The court’s power to secure the welfare of “children” when the commissioning parents to a surrogacy arrangement divorce


The legal positions in Hong Kong have long been uncertain when it comes to contemporary and controversial topics such as surrogacy arrangements. Recently, the Hong Kong Court encountered a difficult question in S v J [2017] 5 HKLRD 129 whereby it revealed that the operation of the current legislations would undermine the welfare of the children of a pair of “commissioning couple” which has decided to divorce.


In that case, S and J, being the husband and the wife respectively and both being permanent residents of Hong Kong, married in 2011 and decided to go through two surrogacy arrangements in India without seeking any prior legal advice. India was chosen because it is one of the few countries where the names of the genetic parents are permitted to be stated on the birth certificates of the children.  By using their own gametes, the couple had two children both born in India in 2013 and subsequently they brought the children back to Hong Kong and had successfully applied for visitor visas for their entry.

In or about 2015, the relationship of the couple broke down and they initiated the divorce proceedings in the Family Court in Hong Kong. The husband applied to the Court for a parental order under section 12 of the Parent and Child Ordinance (Cap. 429) (“PCO”) in order to make the divorcing couple to be the legal parents of the children and permanently extinguish the parenthood of the surrogate parents in India.  However, the wife did not appreciate the importance of obtaining a parental order and was concerned that such an order might affect her right to bring the children to Canada where she considered would be the appropriate place for the children’s upbringing, so the wife refused to participate in the parental order application proceedings.

After considering the relevant legislations, the Court ruled that an application for a parental order by the husband, being a single applicant, was legally incompetent because one of the requirements of applying for the said order is that the couple must both apply for it. Since the wife was not present in the application proceedings, the husband had to withdraw it.

The Lacuna in Law

The Court then went on to consider what orders should be made to secure the welfare of the children. One possible option was to appoint a guardian for the children under section 8D(2)(b) of the Guardianship of Minors Ordinance (Cap. 13) (“GMO”), which states that:-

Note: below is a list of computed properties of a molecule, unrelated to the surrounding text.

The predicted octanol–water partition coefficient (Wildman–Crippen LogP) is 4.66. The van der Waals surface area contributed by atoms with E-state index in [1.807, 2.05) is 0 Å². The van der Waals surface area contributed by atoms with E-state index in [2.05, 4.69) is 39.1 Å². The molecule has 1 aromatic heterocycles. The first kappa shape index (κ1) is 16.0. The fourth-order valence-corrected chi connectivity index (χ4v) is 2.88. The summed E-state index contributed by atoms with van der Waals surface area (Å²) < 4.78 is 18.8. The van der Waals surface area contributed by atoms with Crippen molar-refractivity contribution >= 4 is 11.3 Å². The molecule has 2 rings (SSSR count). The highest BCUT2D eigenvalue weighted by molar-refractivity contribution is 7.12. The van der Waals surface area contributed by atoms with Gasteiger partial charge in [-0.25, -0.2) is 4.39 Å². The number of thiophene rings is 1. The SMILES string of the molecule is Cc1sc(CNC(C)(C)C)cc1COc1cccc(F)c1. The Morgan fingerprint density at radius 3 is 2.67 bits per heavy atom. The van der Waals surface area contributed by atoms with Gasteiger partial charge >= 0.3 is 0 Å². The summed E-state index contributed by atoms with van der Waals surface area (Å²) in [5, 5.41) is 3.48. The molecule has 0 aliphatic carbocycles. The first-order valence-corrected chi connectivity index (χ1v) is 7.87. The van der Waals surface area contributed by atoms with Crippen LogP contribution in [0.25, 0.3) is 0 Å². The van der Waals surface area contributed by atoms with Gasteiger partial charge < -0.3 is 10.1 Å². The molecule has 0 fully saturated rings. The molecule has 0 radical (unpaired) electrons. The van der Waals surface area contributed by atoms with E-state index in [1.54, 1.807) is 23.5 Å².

“On application by any person, the court may, if it thinks fit, appoint the person to be the guardian of a minor if- (b) the minor does not have any parent, guardian or other person having parental rights with respect to the minor.”

Therefore, before appointing a guardian for the children under section 8D(2)(b) of the GMO, it is the requirement that the children themselves must have no “parent”. However, as a matter of law, the Court held that the combined effects of the relevant sections of the PCO is that the surrogate mothers and their respective husbands in India were still regarded as the legal parents of the children even though the divorcing couple’s own gametes were used to create the embryos and the names of the divorcing couple were printed on the birth certificates of the children.  Moreover, the Court noted that Hong Kong is not a jurisdiction where it would recognise the relinquishment of the parental rights of the surrogate parents.  Consequently, the Court considered that it had no jurisdiction to make a guardianship order for the children.

In view of the circumstances, the Court accepted that the situation that it was facing is indeed a “lacuna of the law”. Given that the marriage of the couple had completely broken down, the Court would have to figure out how to secure the welfare of the children and what would be in the children’s best interests. Ultimately, the Court exercised its discretionary power to invoke its wardship jurisdiction by making the children wards of the court, which means that major decisions in relation to the children’s welfare would have to be referred to the Court.  The wife was allowed to have care and control of the children with access to the husband. The Court also expressly stated that the husband and wife might consider applying for adoption under section 5(1) of the Adoption Ordinance (Cap. 290) as a long term solution and they should act promptly to allow a proper and stable family life for the children.


Though the judgment reveals that the failure of the legislations to address the mixed question of surrogacy arrangements and divorcing proceedings would not debar the Court from exercising its wardship jurisdiction to secure the welfare of the children, the degree of uncertainty of the law in dealing with these kinds of contemporary and controversial issues remains extraordinarily high. Accordingly, any potential commissioning parents should bear in mind that legal advice should be sought before commencing any surrogacy arrangements.




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Important: The law and procedure on this subject are very specialised and complicated. This article is just a very general outline for reference and cannot be relied upon as legal advice in any individual case. If any advice or assistance is needed, please contact our solicitors.

Published by ONC Lawyers © 2017